DEFAMATION

    [2010] EWHC 491 (QB)

    QBD (Eady J) 11/3/2010

    References: LTL 17/3/2010

    Document No.: Case Law – AC0124070

    BORIS BEREZOVSKY v (1) RUSSIAN TELEVISION & RADIO BROADCASTING CO (2) VLADIMIR TERLUK (2010)

    The court awarded damages for defamation to a Russian businessman and politician who had been accused, in a television programme broadcast by a state-owned Russian television company, of involvement in the murder of the former Russian security agent, Alexander Litvinenko.

    DEFAMATION – MEDIA AND ENTERTAINMENT

    [2010] EWHC 476 (QB)

    QBD (Eady J) 10/3/2010

    References: LTL 12/3/2010

    Document No.: Case Law – AC0124034

    SARAH THORNTON v TELEGRAPH MEDIA GROUP LTD (2009)

    Where a book review praised or criticised an author’s writing, such an assessment could be judged by readers of the book to be fair comment, but where the review made assertions about matters such as the way in which a writer dealt with interview material, the position was very different as the readers would not be able to determine whether the reviewer had got her facts wrong in her review. In an action for libel against a newspaper which had published a review criticising an author’s interviewing technique, the defence of fair comment had to be struck out as having no prospect of success.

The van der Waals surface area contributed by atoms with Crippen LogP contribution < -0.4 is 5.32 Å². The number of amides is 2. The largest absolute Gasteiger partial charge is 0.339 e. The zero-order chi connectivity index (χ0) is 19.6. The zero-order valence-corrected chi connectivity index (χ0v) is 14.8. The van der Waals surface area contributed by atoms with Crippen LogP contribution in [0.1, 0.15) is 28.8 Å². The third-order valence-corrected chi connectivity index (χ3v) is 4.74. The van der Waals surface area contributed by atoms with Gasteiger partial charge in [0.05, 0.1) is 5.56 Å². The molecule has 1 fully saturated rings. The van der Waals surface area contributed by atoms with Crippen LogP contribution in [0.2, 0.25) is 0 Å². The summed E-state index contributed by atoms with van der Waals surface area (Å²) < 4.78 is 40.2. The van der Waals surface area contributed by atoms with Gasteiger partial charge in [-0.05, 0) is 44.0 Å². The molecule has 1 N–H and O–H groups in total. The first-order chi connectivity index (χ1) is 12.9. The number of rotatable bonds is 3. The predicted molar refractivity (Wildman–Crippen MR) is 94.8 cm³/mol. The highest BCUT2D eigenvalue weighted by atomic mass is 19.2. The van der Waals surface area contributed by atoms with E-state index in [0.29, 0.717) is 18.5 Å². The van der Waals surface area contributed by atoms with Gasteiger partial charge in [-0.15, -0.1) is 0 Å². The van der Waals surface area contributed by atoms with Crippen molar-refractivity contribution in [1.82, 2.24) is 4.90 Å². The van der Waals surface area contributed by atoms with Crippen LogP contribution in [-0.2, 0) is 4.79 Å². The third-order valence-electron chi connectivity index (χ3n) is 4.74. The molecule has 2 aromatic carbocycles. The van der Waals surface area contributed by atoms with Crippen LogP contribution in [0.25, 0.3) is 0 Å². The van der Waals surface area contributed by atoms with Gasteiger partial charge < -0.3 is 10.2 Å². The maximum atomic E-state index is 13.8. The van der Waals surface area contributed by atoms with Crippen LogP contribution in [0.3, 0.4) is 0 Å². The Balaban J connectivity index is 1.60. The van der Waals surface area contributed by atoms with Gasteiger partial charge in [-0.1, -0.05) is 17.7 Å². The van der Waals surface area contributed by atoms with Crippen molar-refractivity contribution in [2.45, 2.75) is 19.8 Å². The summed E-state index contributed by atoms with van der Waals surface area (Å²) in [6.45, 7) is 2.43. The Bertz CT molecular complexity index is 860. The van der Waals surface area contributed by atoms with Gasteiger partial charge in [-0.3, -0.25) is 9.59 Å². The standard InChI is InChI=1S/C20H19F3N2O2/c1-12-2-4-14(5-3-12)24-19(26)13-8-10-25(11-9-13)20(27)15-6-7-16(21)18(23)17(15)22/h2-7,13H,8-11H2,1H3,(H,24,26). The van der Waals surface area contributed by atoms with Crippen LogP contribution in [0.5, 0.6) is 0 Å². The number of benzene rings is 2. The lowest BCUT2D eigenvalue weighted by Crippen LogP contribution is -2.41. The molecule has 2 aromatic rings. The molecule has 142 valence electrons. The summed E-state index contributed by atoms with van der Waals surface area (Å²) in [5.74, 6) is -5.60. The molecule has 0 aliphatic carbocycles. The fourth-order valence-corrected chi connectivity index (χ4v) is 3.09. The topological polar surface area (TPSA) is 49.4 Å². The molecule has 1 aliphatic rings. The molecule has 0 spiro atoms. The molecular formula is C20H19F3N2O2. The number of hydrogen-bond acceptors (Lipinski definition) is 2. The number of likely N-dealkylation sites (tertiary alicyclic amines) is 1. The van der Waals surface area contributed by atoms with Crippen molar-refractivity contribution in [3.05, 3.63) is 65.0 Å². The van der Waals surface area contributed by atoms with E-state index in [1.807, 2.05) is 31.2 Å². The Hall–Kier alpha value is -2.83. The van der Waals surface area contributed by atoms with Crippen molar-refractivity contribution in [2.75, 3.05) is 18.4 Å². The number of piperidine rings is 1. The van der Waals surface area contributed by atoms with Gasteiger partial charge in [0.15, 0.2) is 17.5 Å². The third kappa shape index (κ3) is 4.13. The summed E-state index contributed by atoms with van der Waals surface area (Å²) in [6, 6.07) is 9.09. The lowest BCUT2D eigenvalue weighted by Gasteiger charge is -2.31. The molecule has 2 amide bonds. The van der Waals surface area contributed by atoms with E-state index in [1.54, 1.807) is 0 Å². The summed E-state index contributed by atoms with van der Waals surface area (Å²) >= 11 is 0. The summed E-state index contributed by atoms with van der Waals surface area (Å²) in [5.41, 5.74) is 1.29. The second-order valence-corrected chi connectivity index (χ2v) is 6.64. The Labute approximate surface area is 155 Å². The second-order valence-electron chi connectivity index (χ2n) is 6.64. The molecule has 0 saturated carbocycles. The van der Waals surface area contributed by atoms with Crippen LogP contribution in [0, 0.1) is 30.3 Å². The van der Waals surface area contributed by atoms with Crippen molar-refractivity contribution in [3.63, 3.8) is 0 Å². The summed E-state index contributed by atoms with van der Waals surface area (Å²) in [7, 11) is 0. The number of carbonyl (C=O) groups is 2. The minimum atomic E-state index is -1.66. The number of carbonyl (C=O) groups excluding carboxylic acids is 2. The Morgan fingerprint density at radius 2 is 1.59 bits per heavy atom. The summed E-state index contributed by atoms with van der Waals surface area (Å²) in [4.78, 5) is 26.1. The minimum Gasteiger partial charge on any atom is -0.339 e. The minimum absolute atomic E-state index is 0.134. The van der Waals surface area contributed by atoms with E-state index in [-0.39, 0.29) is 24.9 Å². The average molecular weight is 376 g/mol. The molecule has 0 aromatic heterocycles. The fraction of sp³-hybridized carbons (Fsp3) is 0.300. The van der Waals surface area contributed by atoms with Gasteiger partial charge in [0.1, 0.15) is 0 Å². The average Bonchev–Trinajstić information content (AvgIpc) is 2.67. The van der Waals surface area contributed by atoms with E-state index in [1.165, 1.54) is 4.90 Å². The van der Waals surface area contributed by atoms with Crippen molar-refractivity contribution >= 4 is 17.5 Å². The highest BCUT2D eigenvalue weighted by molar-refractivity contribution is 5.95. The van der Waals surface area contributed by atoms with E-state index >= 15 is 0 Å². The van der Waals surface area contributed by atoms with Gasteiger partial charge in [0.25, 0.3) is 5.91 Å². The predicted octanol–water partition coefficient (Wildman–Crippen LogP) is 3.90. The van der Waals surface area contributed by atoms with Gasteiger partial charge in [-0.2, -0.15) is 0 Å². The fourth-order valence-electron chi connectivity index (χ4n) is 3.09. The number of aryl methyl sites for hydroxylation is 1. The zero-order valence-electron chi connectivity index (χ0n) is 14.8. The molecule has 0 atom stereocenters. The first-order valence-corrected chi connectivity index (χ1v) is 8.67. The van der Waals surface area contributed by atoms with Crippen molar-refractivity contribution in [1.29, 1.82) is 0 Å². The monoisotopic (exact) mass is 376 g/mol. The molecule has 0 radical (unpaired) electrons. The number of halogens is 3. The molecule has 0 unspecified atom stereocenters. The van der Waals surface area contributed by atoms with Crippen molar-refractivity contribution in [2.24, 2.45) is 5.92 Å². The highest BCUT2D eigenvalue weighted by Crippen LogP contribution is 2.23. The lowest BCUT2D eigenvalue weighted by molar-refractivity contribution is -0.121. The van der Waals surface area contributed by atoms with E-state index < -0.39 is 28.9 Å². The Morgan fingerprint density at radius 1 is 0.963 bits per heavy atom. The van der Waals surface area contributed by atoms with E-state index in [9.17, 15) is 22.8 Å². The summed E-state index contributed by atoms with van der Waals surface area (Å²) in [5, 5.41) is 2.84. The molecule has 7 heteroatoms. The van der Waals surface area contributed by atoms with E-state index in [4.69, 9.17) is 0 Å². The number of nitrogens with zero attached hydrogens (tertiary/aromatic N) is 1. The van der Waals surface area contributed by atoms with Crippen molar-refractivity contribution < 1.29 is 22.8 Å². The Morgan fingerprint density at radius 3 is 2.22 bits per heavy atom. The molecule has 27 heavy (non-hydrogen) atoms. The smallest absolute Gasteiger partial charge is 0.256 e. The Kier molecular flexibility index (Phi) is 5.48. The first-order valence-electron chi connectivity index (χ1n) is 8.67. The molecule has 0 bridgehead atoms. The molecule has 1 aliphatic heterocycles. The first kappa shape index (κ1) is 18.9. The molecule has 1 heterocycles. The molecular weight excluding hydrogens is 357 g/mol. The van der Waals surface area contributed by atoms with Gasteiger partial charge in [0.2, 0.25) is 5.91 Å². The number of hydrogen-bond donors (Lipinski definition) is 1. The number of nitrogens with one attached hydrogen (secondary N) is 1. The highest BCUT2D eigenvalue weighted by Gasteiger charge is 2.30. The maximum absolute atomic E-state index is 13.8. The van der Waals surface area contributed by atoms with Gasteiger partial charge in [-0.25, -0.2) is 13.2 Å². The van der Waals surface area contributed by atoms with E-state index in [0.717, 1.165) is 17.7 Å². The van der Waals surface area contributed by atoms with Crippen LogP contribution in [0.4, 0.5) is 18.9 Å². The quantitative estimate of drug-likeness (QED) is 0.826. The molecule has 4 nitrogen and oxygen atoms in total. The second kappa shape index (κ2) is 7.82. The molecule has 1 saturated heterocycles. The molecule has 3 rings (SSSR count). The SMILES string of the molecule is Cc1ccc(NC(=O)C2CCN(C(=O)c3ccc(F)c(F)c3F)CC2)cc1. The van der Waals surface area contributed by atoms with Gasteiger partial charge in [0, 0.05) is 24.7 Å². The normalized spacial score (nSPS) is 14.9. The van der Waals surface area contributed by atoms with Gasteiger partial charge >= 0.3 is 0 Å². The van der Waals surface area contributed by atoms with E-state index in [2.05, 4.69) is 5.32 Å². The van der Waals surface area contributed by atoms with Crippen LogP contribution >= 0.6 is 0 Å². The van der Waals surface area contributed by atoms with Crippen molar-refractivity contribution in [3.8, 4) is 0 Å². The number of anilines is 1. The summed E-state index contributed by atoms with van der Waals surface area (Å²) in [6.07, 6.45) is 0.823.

DEFAMATION

    [2009] EWHC 2863 (Admin)

    QBD (Sir Charles Gray) 12/11/2009

    References: LTL 16/11/2009

    Document No.: Case Law – AC0122740

  • ColinW

    I am on the YouGov polling panel (as a LibDem) & can confirm that polling opened during Nick Clegg’s finish during the second debate.additionally, on each of the three occasions I was polled during the leaders’ debates, the site froze on me after I had completed the poll, expressing my preference for Nick Clegg. This happened to other libDems who were polled too.

    Tonight (May 4) the politicalbetting.com website has several posts from Tory supporters boasting about being invited to participate in a YouGov voting intention poll. Quite a coincidence, as YouGov claim to have a very large panel of pollsters. Needless to say, I have not been invited to participate.

  • ColinW

    And tonight’s YouGov poll shows a 4% drop for the LibDems – or does it? YouGov appears to have given us two sets of figures drawn from the same poll: the 35/30/24 headline split, and the 34/28/28 split, along with the regional breakdown, published on Politics Home. It looks like sleight of hand to me. The sample was more than 11,000, the fieldwork was done on Monday, and the raw figures put the LibDems on 28%. Somewhere along the line the figures appear to have been altered, giving the impression of a collapse in Lib Dem support and a sudden (and for some, alarming) rise in Labour support. As it was published in the “Sun”, this should surprise us not.